Another dangerous assumption in dealing with Hamas is that the PA will moderate Hamas. Yet it is more likely that Hamas would radicalize or take over the PA. Many times before, it has been seen around the world that highly disciplined groups with a clear ideology have the advantage over looser, corrupt and ill-defined rivals.
But Hamas is also more dangerous precisely because it is more flexibly clever. The naive super-radicals want to convert the Gaza Strip into an imitation of Taliban Afghanistan overnight. Hamas leaders understand, however, that they must go step by step so as not to antagonize the population so much as to lose power or to show the West their true intentions that it might do something about the danger Hamas poses.
Thus, Ghazi Hamad, Hamas's deputy foreign minister, explains the situation in the article: "No one is more experienced in resistance than Hamas. No one has more martyrs. … Resistance has cost Gaza a lot of lives and a lot of damage. We need to evaluate each situation" before waging resistance.
What he's saying here is that Hamas isn't moderate, it just isn't stupid. Compare Iran and Afghanistan, for example. The Islamic Republic of Iran has known - even while sponsoring terrorism and subverting neighbours - how to be cautious and when to be brutal. The regime is still in power after more than three decades. The Taliban was foolhardy and adventurous, getting involved in the Sept. 11 attacks against the United States. Its leaders are now living in caves.
At the end, the question is asked: "Which side of Hamas will prevail?" But aside from interviews given for an English-speaking audience for the express purpose of fooling people, there is no evidence that there are two sides of Hamas.
The Globe and Mail should be praised for seriously studying this issue at a time when many newspapers in other countries increasingly dumb-down their coverage. But the world should continue to shun Hamas for reasons having nothing to do with Israel. The Middle East today faces a huge internal conflict. That is the region's main feature. The battle is between Islamists - be they Afghan, Iranian, Arab or Turkish - and a much-varied set of nationalists, liberal reformers and traditionalists. The mix is different in every country.
This battle is similar to the great struggles in Europe once caused by Communists and fascists. It is not merely a matter of Islam or Muslims because most of the people on the anti-Islamist side are also Muslims who think they are just as properly Islamic as the revolutionaries.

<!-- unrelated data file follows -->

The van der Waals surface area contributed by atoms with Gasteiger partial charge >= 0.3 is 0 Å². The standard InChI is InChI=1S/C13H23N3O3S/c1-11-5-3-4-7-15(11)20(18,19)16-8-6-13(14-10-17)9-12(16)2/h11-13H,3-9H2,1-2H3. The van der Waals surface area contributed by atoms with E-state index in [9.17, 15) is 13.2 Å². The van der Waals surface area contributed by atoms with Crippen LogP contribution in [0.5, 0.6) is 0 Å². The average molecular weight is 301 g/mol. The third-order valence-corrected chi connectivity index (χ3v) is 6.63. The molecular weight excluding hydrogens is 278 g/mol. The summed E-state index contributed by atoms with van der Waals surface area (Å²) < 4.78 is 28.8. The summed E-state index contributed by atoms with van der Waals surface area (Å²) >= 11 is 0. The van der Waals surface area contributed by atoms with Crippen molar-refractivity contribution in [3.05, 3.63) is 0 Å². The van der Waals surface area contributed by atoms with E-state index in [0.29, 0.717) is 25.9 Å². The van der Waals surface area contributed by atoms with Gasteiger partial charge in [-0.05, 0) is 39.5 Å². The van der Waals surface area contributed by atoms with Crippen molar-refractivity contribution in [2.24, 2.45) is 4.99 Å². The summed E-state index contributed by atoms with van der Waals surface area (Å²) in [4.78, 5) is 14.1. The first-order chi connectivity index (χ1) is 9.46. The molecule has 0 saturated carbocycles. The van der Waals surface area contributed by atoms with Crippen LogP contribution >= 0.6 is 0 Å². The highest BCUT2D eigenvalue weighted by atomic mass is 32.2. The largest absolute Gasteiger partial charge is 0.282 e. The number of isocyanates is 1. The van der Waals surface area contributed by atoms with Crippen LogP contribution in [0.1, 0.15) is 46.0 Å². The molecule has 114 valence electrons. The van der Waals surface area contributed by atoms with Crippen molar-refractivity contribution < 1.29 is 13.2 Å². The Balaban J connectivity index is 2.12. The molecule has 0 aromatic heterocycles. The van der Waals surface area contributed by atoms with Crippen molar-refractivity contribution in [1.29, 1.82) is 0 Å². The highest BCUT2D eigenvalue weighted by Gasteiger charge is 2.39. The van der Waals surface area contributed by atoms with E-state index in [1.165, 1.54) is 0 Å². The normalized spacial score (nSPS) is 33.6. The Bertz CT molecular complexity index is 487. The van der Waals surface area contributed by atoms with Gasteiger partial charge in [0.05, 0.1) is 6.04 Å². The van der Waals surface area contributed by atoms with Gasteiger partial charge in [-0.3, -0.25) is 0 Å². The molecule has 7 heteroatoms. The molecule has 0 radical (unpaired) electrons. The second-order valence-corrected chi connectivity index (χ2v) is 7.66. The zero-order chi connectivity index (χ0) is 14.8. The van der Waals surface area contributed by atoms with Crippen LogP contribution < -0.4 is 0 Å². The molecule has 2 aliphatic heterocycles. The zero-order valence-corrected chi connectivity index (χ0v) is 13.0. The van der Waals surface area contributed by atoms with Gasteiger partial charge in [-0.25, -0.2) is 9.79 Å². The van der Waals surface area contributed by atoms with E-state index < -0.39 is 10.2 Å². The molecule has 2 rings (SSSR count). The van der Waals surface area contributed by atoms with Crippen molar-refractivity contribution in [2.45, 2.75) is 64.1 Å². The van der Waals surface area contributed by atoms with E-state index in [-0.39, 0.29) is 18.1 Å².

Giving international recognition or help or legitimacy to Hamas helps the radical Islamist side. It entrenches the Gaza Strip as a revolutionary mini state on the Mediterranean Sea, backed by Iran, using terrorism, dedicated to genocide against Israel and to subverting all of the relatively moderate Arab states.
It indoctrinates children to be future terrorists, to hate and kill Jews, expels Christians, subjugates women and supports the murder of gays. In addition, it advocates the expulsion of Western influence from the region and opposes virtually all Western interests. A Hamas regime is bound to return to war again in the not-distant future. The group's radicalism will kill any hope for a peace process between Israel and the PA. Hamas in power means a totalitarian state using torture and ferocious repression.
And it also furthers the revolutionary Islamist movements' efforts to dominate the Middle East and spread their doctrine and power to Western countries.
A handful of carefully tailored English-language interviews by some Hamas leaders (while they and others speak very frankly and in a totally opposite way in Arabic) changes nothing. The group's actions speak louder than such words.
Barry Rubin is director of the Global Research in International Affairs (GLORIA) Center and editor of the Middle East Review of International Affairs Journal . His latest books are The Israel-Arab Reader (7th edition), The Long War for Freedom: The Arab Struggle for Democracy in the Middle East , and The Truth About Syria